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- Liver Flukes
Urinary CalculiUrinary calculi is a metabolic disorder of male goats and is caused by feeding excessive amounts of phosphorus rich grains or by-product feeds, or calcium rich legumes without balancing for phosphorus. It occurs only rarely in female goats as their urinary system is anatomically different and the stones generally flush through and out.
Excess calcium leads to calcium carbonate or calcium oxalate stones, while excess phosphorous leads to struvite (magnesium ammonium phosphate) stones. High magnesium in the diet is also believed to contribute to urinary stones. Other dietary problems include eating forages high in oxalates or silicate (although much less frequent), which lead to oxalate or silicate stone formation. Inadequate water intake also contributes to stone formation.
The total ration (this includes all forage sources, feeds and minerals and supplements) should be balanced and should not exceed a calcium phosphorus ratio of 2:1 or 2.5:1 – in either direction.
Prevention of urinary calculi:
- Avoid too much grain or commercial feed. These feedstuffs are useful for maximizing production and maintaining healthy animals; however they need to be used under correct management. Grains and some commercial feeds have high levels of phosphorus relative to calcium, thus upsetting the optimum calcium to phosphorus ratio of 2:1.
- Avoid too much alfalfa hay. Alfalfa hay is high in calcium and magnesium, which can upset the balance in the other direction. Best seems to be a level of no more than 25% alfalfa in hay being fed.
- Those who choose to feed alfalfa, grains or commercial feeds to goats should balance the ration to determine the levels of nutrients the goats are receiving so adjustments can be made to avoid complications such as urinary stones, rumen acidosis, overeating disease, etc.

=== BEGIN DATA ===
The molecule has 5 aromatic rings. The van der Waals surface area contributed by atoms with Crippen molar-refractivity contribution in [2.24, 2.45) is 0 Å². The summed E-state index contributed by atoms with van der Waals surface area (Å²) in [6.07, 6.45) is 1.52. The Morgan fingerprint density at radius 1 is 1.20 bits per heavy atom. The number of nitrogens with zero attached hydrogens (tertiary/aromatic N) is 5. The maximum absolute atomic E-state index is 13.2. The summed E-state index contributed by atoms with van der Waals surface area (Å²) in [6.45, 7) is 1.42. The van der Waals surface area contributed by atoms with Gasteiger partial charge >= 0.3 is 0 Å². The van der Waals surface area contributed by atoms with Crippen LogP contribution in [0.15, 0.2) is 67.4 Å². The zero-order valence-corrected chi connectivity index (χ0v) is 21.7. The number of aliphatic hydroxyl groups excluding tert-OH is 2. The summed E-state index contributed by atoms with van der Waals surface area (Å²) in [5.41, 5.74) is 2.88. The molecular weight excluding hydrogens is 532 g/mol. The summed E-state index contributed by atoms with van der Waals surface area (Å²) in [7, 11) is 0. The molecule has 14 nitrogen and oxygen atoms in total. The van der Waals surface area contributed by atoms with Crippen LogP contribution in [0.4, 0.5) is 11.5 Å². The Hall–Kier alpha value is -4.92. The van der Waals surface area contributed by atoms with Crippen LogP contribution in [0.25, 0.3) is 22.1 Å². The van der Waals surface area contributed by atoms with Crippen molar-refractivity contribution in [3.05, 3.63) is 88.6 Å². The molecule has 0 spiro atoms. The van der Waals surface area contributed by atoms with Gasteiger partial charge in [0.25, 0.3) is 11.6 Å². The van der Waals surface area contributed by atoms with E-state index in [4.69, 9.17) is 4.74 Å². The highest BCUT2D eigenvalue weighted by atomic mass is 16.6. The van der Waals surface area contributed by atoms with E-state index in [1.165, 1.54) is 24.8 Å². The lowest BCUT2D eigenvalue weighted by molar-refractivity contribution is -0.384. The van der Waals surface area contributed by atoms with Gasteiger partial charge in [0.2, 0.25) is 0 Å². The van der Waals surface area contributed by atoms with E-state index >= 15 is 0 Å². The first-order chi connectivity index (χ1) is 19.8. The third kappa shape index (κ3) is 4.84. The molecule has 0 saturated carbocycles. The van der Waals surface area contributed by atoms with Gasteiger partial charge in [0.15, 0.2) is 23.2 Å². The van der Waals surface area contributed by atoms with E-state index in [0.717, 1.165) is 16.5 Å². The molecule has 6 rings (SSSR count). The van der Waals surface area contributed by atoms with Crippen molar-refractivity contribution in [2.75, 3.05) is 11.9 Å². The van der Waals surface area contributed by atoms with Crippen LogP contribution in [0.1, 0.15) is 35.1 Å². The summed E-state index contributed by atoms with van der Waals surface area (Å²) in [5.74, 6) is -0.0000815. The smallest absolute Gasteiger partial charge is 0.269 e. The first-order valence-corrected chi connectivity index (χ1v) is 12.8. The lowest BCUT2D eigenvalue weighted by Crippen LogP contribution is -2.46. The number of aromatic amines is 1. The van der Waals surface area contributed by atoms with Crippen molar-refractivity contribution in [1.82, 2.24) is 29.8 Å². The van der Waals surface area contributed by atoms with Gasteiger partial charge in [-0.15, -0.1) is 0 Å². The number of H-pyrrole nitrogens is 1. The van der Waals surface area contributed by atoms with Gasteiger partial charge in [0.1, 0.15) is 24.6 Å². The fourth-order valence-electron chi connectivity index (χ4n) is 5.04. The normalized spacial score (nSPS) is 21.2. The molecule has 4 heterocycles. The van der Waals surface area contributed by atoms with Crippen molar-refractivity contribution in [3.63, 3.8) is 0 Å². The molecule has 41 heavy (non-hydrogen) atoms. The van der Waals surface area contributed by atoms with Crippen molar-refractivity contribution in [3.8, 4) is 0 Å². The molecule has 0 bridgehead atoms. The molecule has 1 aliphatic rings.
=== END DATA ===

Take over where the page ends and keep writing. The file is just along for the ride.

- A mineral imbalance not only causes urinary stones, but also can interfere with the absorption and utilization of other minerals and vitamins and cause functional deficiencies in the goat, therefore reducing overall health and productivity. It is important to feed a well balanced goat mineral to all goats.
- Diets should contain adequate amounts of vitamins A and C.
- Adequate roughage intake is important, whether it be grass or legume as it increases salivation and rumination resulting in greater amounts phosphorus excreted in the urine.
- Adequate Water intake is necessary to prevent urinary calculi as inadequate water intake causes the urine to be more concentrated.
- Add ammonium chloride to feeds being fed to wethers or bucks.
Calcium Sources: The addition of calcium is well tolerated Calcium carbonate (not dicalcium phosphate) Legume hays: alfalfa, clover, lespedeza Soybean hulls as a fiber and energy source (2:1, calcium/phosphorus ratio)
Novice goat owners who have not had their ration “balanced” should limit the amount of grain, commercial feed and alfalfa hay fed to avoid problems. As a rough rule of thumb, a 100-lb. goat should receive a maximum of 1 to 1.5 lbs of grain or commercial feed per day. Please note that feed should be actually weighed at least once to get a good estimate on proper portions (don’t rely on fluid ounce readings on measuring cups since solids have different densities than liquids. Also, don’t rely on the listed weight on a coffee can since feeds and coffee have different densities).
Additionally, try to utilize grass hay or grass-mix hay for males rather than alfalfa hay or other legume hays. Feed grains or commercial feeds twice a day (about 0.5 to 0.75 lb. of feed per head per feeding) and allow grazing in between feedings.
Also, it is key to always provide plenty of clean, fresh water.
- Green Grass
- Too much milk
- Got into the Grain